Rowan School of Osteopathic Medicine proposes to expand substance use training to 400 osteopathic medical students and 16 residents using an Osteopathic Physician Undergraduate and Resident Substance Use Education (PURSUE) Curriculum that includes screening, brief intervention and referral to treatment (SBIRT); substance use assessment; and treatment principles that will increase the number of physicians who can treat substance use disorders.
Rowan School of Osteopathic Medicine (RowanSOM), located in Camden County, New Jersey, which has one of the highest overdose death rates in the state, is one of 35 schools of osteopathic medicine in the United States. Physicians who hold a Doctor of Osteopathic Medicine (D.O.) degree are licensed to practice medicine and surgery in all fifty states with the same rights and privileges as allopathic physicians who hold a Doctor of Medicine (M.D.) degree. However, osteopathic medicine lags far behind allopathic medicine with regards to training in substance use disorders. It was only this year, in 2019, that the American Osteopathic Association approved Board Certification in Addiction Medicine. In most osteopathic medical schools students are not trained to prescribe buprenorphine or how to implement SBIRT. In New Jersey, of the 4,597 osteopathic physicians, only 112(2.4%) are waivered to prescribe buprenorphine. Over 40% of RowanSOM graduates practice in New Jersey choosing a primary care specialty such as family medicine. In 2017, the drug overdose death rate in New Jersey increased 29% from the previous year, the largest in the nation, and methamphetamine use is on the rise increasing the probability that physicians will encounter a patient with a substance use disorder. Only 8% of the 449,000 patients with SUDs in New Jersey receive treatment.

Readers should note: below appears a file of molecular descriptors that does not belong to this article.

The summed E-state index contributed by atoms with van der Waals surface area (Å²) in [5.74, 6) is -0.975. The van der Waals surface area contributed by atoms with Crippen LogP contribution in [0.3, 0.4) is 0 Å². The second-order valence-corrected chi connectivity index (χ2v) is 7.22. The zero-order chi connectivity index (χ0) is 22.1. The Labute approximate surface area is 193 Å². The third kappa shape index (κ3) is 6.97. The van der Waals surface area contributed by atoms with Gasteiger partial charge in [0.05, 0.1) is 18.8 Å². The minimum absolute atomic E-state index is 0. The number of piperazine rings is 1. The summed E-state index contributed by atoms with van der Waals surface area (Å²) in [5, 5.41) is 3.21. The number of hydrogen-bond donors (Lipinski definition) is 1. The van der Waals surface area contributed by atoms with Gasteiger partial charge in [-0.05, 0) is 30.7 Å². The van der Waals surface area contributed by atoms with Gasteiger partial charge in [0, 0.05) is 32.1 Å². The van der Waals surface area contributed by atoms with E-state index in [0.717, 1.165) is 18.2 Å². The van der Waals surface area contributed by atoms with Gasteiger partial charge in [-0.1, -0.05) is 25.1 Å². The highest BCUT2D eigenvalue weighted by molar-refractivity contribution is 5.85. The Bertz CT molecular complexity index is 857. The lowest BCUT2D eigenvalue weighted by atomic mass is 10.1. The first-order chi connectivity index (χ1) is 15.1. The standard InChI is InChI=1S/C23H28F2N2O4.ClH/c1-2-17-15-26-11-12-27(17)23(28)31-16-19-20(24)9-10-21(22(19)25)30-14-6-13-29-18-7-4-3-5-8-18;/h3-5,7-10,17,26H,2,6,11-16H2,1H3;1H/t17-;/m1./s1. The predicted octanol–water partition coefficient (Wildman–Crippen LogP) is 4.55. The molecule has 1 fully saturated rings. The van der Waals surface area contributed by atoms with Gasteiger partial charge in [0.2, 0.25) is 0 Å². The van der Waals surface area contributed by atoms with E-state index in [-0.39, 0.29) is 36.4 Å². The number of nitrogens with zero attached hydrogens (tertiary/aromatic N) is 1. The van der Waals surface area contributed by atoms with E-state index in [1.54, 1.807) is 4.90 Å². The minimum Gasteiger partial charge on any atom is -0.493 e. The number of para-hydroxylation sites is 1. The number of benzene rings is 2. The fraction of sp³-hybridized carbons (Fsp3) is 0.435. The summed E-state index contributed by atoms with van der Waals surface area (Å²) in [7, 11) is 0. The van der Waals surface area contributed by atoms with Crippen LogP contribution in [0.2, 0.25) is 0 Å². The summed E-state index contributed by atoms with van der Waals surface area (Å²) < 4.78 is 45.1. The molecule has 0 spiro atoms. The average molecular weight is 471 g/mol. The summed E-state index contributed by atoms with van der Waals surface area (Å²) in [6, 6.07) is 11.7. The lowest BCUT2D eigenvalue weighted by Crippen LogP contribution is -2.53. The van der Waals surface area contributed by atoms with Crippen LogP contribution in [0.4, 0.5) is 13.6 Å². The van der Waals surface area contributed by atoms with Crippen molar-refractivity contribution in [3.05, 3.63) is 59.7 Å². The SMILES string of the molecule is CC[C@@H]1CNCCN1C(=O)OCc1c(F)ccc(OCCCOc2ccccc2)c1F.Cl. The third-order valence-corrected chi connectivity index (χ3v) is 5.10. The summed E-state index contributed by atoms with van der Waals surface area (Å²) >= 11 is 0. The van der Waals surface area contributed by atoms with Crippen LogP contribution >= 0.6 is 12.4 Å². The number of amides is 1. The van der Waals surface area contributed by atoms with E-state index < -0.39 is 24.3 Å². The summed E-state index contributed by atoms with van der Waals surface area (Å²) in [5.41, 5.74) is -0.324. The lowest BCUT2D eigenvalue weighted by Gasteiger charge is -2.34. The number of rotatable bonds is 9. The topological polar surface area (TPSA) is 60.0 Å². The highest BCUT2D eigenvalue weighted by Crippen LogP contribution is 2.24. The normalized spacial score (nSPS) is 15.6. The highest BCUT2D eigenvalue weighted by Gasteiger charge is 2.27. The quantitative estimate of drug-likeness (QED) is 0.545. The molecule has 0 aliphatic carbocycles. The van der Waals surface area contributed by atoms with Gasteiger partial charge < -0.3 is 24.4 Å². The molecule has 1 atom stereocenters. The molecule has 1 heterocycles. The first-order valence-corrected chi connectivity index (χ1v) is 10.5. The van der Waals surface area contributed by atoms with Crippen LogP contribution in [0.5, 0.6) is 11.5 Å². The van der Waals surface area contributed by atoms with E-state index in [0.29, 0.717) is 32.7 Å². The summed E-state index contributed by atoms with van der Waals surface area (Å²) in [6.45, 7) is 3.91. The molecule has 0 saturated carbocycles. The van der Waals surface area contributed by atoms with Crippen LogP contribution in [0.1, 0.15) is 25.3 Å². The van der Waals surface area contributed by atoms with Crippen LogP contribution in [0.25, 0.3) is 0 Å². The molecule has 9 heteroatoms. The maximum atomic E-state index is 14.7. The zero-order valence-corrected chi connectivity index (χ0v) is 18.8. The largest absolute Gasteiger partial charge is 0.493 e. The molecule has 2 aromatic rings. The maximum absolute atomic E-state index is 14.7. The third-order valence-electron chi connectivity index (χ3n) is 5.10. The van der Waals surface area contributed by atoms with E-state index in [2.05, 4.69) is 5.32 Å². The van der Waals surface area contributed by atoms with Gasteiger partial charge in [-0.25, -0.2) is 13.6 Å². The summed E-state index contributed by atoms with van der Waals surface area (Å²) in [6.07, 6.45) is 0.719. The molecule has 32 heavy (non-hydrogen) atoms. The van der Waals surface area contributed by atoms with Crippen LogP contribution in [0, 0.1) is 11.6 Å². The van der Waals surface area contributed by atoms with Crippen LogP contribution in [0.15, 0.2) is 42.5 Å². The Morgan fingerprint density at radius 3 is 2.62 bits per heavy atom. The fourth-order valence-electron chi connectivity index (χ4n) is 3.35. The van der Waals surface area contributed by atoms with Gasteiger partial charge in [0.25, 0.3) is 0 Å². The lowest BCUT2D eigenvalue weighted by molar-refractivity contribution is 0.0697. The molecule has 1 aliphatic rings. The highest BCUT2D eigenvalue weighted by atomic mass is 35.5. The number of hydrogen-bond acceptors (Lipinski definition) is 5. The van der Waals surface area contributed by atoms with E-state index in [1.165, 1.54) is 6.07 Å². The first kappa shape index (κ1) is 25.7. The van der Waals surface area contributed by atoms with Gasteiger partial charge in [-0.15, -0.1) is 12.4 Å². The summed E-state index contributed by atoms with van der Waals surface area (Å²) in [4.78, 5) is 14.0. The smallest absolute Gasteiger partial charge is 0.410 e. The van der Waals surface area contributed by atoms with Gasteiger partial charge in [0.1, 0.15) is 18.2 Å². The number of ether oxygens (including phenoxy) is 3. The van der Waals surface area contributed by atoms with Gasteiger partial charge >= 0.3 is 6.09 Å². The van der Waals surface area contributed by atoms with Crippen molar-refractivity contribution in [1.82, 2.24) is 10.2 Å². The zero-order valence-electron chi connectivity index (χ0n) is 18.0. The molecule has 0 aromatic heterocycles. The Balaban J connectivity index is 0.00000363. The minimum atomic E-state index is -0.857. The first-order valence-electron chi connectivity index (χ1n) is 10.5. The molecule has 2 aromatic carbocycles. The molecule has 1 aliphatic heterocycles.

RowanSOM proposes a comprehensive Osteopathic Physician Undergraduate and Resident Substance Use Education (PURSUE) Curriculum that includes didactic training, SBIRT role-play, and a clinical experience to increase the number of physicians who can treat substance use disorders and address the treatment gap in New Jersey. The goals and objectives of the project align with RFA requirements and include: 1) convene a curriculum advisory board to oversee content of the new curriculum; 2) develop the curriculum using a prevention framework that includes SBIRT, SUD assessment, and treatment principles; 3) deliver the curriculum to 200 medical students and 8 residents in the first year; 4) collect data that measures changes in student knowledge; 5) analyze results of the curriculum and modify it to improve outcomes; 6) implement the revised curriculum with a new cohort of 200 medical students and 8 residents in year 2; 7) partner with the National Board of Osteopathic Medical Examiners (NBOME) to create 30 questions for the Comprehensive Osteopathic Medical Licensing Examination (COMLEX); and 8) develop a sustainability plan. Key partners include the President of NBOME and Maryville Addiction Treatment Center who will work with content developers to obtain videos, podcasts, poetry, and artwork from alumni in recovery to help reduce stigma.